Take a minute to hug your dog – I’m sure he kisses you every chance he gets.
Having a pet is a always a winning proposition. Some people will say they don’t have time to care for a pet, or they can’t afford the vet bills. However, the reality is that being a pet owner can only improve your life. Caring for a pet requires you to step outside yourself and love another being. A pet’s love for you is unconditional and ever so powerful. No matter how badly your day has gone, upon returning home, your awaiting pet will shower you with genuine, wholehearted affection. As a result, you become happier, healthier, and generally a better person.
In case you’re questioning my logic, let’s look at the anecdotal evidence-health benefits. Pet owners improve their health by interacting with their pets. Lowered blood pressure is one outcome of interaction with domesticated animals. Whether you are walking through a petting zoo or holding a furry family member, it’s just pleasant, relaxing, and peaceful to interact with a friendly animal.
Oxytocin, sometimes called the “love hormone,” is being studied to determine it’s role in social recognition, pair bonding, anxiety, and maternal behaviors (Wikipedia). Oxytocin is a neuromodulator, meaning it is a horomone which remains in the cerebrospinal fluid for an extended period of time, thereby exerting a longer influence on overall brain activity.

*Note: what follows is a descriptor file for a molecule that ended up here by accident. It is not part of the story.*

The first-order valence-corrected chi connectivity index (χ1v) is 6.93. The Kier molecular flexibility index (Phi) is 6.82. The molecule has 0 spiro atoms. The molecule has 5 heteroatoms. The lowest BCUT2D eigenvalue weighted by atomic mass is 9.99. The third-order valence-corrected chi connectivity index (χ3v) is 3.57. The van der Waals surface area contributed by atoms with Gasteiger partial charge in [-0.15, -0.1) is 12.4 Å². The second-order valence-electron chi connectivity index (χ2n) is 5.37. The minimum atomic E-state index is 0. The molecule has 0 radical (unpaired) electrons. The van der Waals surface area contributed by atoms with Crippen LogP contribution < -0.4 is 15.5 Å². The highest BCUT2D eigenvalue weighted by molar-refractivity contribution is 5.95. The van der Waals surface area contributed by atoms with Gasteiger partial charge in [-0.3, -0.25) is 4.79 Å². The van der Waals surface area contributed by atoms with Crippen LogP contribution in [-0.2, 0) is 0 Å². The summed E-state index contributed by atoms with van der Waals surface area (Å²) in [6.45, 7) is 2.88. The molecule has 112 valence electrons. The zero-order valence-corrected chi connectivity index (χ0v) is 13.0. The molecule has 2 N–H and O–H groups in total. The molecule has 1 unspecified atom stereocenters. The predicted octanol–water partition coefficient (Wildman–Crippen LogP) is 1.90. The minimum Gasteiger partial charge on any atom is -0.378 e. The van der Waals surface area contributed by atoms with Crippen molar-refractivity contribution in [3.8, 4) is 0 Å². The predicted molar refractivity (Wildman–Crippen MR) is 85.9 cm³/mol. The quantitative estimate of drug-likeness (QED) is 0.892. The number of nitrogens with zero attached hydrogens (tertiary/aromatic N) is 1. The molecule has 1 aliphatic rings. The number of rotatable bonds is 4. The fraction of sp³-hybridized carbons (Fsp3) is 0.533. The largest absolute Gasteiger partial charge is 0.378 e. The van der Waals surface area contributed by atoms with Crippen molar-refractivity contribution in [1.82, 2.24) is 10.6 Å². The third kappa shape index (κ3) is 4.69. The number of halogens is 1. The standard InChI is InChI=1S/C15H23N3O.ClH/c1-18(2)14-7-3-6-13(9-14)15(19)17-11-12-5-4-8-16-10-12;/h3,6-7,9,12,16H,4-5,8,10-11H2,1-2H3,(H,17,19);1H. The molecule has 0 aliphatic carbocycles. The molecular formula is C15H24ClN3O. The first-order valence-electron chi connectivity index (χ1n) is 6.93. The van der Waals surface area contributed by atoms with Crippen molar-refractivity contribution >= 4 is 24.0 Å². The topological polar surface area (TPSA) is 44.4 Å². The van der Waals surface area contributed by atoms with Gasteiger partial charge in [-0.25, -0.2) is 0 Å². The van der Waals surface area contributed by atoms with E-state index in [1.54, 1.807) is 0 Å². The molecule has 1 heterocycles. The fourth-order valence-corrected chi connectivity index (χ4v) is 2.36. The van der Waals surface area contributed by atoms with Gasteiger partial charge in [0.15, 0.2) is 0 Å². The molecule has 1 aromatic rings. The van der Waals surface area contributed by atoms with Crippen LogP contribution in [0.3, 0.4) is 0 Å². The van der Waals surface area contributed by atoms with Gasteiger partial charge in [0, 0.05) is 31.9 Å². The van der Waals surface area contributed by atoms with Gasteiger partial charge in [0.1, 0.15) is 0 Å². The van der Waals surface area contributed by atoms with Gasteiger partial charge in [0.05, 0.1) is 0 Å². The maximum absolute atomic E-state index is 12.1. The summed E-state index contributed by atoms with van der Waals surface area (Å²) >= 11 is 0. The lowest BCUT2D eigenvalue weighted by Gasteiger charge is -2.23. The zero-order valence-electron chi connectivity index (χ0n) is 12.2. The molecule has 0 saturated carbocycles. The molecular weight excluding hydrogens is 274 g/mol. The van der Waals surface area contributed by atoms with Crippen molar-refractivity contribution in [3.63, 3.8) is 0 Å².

Recent studies have shown that after interaction with their pets, individuals have higher levels of Oxytocin in their bloodstream than if they have not had such an interaction with their pet. This research moves science toward finding measurable effects of human-animal interaction.
It is known that pet owners are in better physical health than those without pets. Further, pet owners are more likely to survive serious heart attacks than those without a pet in the home. Anecdotes on the benefits of companion animals are quite compelling, and the professional community is finally noticing. The Eunice Kennedy Shriver National Institute on Child Health and Devrlopment, part of the National Institute of Health, is examining whether service animals can tangibly benefit children’s well-being.
My Grandmother is a living testament to the fact that loving animals extends your life – both the quantity (length) and quality. Despite daily arthritis pain in many of her joints, she spends a significant portion of every day caring for/interacting with her dogs (English Bulldogs).
Pets teach us invaluable life lessons, such as, how to be happy, how to treat others well, and how to enjoy every moment. Why would anyone not want to learn to live these lessons? So, don’t forget – hug that pet!